Chocolate is toxic because it contains the alkaloid theobromine. Theobromine is similar to caffeine and is used medicinally as a diuretic, heart stimulant, blood vessel dilator, and a smooth muscle
relaxant. Theobromine can be poisonous in large amounts.
How much chocolate is poisonous to a dog?
Toxic doses of theobromine are reported to be about 100 mg/kg and fatalities occur at around 200 mg/kg
The amount of toxic theobromine varies based on the type of chocolate.
Cooking or baking chocolate and high quality dark chocolate contains between 15-20 mg of theobromine per gram while common milk chocolate only contains about 1.5 mg/gm of theobromine. This means that a small dog, weighing 2.2kg, would only have to eat as 2.8g of baking chocolate or as little as 21g of milk chocolate to potentially show signs of poisoning. A larger dog, weighing 22kg, would have to eat as 12g of baking or dark chocolate or 200g of milk chocolate to become ill.
What are the clinical signs of chocolate poisoning?
Clinical signs are based on the amount and type of chocolate ingested. In older pets that eat a large amount of high quality or baking chocolate, sudden death from cardiac arrest may occur. This is especially common in older dogs with preexisting heart disease. For many dogs, the most common clinical signs are vomiting and diarrhea, increased thirst, panting or restlessness, excessive urination, muscle spasms and occasionally seizures. Increased heart rate and abnormal behavior are also
Clinical signs of chocolate poisoning can take up to twelve hours to develop. Once theobromine is absorbed into the body, it may remain there for up to twenty-fours causing damage. It is important to seek medical attention as soon as you suspect that your dog has eaten chocolate.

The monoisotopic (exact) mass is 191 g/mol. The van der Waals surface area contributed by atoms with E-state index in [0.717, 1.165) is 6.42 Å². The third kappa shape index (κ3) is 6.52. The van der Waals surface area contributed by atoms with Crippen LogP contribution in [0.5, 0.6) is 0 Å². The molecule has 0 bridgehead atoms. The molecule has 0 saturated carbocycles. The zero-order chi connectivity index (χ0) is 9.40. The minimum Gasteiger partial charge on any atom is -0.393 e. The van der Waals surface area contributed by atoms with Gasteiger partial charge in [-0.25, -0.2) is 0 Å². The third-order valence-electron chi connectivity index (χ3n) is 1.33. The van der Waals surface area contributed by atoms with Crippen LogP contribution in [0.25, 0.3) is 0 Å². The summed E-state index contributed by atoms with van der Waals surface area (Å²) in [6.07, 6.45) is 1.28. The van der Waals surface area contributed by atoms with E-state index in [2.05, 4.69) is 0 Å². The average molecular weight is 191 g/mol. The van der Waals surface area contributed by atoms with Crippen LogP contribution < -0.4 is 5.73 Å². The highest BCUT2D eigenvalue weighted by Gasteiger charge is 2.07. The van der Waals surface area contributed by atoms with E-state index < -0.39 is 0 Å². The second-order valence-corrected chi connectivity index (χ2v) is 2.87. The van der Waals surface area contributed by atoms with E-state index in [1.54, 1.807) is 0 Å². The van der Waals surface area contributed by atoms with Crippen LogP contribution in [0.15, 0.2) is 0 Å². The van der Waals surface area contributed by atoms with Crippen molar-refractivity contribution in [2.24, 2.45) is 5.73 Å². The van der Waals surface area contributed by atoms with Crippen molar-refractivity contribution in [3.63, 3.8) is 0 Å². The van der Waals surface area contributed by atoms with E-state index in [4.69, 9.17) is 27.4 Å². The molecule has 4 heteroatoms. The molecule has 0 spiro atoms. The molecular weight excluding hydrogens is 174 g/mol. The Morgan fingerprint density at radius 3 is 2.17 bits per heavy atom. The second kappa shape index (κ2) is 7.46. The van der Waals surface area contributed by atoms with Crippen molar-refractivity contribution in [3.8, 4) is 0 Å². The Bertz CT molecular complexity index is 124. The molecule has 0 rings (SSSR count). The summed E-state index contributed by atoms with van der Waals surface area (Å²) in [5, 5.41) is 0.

What should I do if my dog eats chocolate?
Since chocolate is potentially toxic to dogs, you should have your pet examined by a veterinarian immediately. The sooner the theobromine is removed from the body or the pet is stabilized, the
better your dog’s prognosis.
What is the treatment for chocolate poisoning?
Treatment is based on the amount and type of chocolate eaten. If treated early, removal of the chocolate from the stomach by administering medications to induce vomiting may be all that is
necessary. In cases where the chocolate was ingested several hours earlier, activated charcoal may be administered to block the absorption of theobromine in the stomach and small intestine.
Activated charcoal may be administered every four hours for the first twenty-four to thirty-six hours to reduce the continued reabsorption and recirculation of theobromine